According to the most recent World Value Survey (WVS) conducted in Brazil in 2014, roughly 78% of the Brazilian population disagreed with the statement that marriage is an outdated institution. This share has increased since 1991, when the first WVS wave in Brazil revealed that 71% disagreed with this statement. This temporal change may indicate that Brazilians’ beliefs on family issues have moved in a more traditional or conservative direction. Continue reading
There is a long tradition of debating the relative merits of small village schools versus larger central, consolidated schools. In weighing the advantages and disadvantages of both, the arguments commonly fall within two camps. On the one hand, larger schools are presumed to be more efficient and offer superior facilities and broader curricular choice. On the other hand, smaller schools are often felt to afford individual teaching interactions and encourage greater integration within community life. When considering the value of a local school as a vital focal point of village life, the debate extends beyond strictly pedagogical concerns and into the realms of demography, migration, social cohesion, and child-parent experiences.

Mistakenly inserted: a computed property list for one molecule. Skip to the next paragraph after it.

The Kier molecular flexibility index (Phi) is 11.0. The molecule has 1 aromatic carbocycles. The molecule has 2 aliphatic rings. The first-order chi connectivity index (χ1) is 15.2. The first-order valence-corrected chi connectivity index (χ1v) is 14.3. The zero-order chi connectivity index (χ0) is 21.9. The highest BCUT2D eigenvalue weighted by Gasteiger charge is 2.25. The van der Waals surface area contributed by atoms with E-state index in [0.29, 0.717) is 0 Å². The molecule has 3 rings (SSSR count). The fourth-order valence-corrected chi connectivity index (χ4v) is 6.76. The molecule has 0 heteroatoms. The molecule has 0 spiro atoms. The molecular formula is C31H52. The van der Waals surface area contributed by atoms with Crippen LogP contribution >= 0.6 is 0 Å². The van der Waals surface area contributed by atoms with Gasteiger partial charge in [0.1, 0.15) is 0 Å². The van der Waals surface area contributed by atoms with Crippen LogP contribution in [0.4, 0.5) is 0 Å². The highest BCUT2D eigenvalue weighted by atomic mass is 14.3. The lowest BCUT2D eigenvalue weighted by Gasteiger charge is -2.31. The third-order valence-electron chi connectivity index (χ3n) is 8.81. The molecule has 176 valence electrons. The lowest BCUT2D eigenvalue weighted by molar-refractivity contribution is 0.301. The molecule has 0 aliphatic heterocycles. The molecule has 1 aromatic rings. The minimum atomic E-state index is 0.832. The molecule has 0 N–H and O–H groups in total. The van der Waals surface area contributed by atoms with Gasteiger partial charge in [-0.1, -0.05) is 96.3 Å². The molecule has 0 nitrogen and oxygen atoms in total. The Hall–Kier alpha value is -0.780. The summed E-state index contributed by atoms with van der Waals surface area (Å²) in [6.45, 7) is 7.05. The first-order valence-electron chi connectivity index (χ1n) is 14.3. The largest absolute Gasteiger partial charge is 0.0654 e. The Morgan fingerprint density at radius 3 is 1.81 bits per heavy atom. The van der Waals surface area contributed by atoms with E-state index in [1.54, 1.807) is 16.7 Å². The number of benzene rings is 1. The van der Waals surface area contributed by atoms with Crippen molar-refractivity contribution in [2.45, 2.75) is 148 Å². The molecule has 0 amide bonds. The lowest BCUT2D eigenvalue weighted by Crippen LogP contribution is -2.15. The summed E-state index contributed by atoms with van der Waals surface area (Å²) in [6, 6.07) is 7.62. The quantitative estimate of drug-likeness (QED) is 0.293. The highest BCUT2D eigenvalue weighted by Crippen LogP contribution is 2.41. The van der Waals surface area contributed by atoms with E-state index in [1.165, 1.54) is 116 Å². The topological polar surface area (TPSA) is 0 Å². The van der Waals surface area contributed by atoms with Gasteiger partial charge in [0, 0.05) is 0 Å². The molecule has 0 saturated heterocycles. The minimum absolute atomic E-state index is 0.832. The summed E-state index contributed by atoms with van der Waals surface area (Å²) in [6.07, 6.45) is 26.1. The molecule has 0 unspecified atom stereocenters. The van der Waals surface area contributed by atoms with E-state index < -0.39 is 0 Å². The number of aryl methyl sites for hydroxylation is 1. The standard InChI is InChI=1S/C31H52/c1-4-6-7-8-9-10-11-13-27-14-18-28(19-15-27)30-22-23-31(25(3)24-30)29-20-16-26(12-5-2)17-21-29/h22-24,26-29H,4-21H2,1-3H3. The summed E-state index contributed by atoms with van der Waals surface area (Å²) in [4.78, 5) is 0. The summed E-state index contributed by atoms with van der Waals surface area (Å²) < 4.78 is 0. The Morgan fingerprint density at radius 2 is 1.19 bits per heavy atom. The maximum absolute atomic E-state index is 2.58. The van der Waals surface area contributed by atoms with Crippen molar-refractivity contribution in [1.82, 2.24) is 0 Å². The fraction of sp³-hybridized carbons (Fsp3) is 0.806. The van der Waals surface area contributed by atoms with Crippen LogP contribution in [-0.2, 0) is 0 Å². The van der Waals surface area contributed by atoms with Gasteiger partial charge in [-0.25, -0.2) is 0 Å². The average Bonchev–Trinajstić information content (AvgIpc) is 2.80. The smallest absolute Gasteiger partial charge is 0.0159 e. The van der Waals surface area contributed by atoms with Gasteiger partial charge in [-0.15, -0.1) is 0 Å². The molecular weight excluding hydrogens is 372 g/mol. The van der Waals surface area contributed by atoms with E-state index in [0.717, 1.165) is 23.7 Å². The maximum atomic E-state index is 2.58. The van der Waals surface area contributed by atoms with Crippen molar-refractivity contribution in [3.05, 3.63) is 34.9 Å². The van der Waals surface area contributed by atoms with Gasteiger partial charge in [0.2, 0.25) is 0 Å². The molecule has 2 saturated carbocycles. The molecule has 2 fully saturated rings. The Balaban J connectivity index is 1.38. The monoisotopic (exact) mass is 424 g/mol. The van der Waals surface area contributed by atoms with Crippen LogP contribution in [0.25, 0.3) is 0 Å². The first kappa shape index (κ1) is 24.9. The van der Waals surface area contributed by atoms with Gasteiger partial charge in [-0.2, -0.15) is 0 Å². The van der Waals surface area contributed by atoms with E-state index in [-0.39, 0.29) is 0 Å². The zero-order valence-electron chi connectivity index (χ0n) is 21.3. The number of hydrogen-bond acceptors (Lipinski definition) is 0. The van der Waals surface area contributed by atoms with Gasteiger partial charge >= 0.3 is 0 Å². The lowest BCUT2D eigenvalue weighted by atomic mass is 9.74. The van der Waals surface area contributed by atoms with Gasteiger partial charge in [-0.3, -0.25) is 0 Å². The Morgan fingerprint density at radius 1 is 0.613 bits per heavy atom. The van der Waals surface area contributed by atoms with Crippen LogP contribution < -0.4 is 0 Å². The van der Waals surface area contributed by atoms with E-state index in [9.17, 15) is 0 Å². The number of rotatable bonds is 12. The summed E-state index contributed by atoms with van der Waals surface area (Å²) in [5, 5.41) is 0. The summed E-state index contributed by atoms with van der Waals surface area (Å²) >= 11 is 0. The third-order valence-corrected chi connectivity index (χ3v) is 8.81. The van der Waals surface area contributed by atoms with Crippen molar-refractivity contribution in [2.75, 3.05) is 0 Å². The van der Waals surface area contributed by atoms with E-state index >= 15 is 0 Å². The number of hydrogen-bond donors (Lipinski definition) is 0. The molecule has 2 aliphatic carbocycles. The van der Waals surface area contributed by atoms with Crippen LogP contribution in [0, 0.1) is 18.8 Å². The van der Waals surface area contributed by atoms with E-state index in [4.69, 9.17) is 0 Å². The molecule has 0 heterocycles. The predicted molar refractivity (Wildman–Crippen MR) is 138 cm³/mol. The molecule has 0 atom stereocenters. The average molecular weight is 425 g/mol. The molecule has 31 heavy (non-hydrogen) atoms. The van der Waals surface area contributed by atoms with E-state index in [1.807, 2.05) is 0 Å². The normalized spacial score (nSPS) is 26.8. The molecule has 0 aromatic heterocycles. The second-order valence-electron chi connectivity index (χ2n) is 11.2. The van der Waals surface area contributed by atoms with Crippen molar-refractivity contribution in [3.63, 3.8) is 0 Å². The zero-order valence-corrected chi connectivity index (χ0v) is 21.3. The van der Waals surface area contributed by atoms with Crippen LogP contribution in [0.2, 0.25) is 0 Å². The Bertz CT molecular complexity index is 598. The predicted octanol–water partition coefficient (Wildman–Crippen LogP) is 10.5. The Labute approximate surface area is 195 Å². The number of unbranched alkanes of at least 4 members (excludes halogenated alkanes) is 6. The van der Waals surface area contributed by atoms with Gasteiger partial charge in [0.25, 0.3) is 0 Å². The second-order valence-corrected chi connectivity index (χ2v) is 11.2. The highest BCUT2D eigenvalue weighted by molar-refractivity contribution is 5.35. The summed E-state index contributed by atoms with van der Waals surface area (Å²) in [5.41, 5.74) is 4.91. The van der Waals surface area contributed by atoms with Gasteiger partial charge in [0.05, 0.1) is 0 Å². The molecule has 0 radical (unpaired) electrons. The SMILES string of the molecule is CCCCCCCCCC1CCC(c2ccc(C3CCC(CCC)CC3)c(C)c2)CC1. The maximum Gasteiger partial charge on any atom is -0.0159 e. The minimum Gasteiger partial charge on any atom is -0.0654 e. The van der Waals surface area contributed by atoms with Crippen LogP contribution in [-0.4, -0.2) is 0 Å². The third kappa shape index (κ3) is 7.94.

The past century has witnessed significant changes in the ways people practice their relationships. A century ago marriage was ‘in vogue,’ and people in an intimate relationship seldom lived with a partner before getting married. However, since the 1970s, there has been a trend towards pre-marital cohabitation, followed closely by a rising prevalence of cohabitation without marriage. At the dawn of the 21st century, ‘living apart together (LAT)’ — that is, a couple in a steady and committed relationship who live apart in two separate households — is a new buzzword hailed to predict the future of intimate partnerships.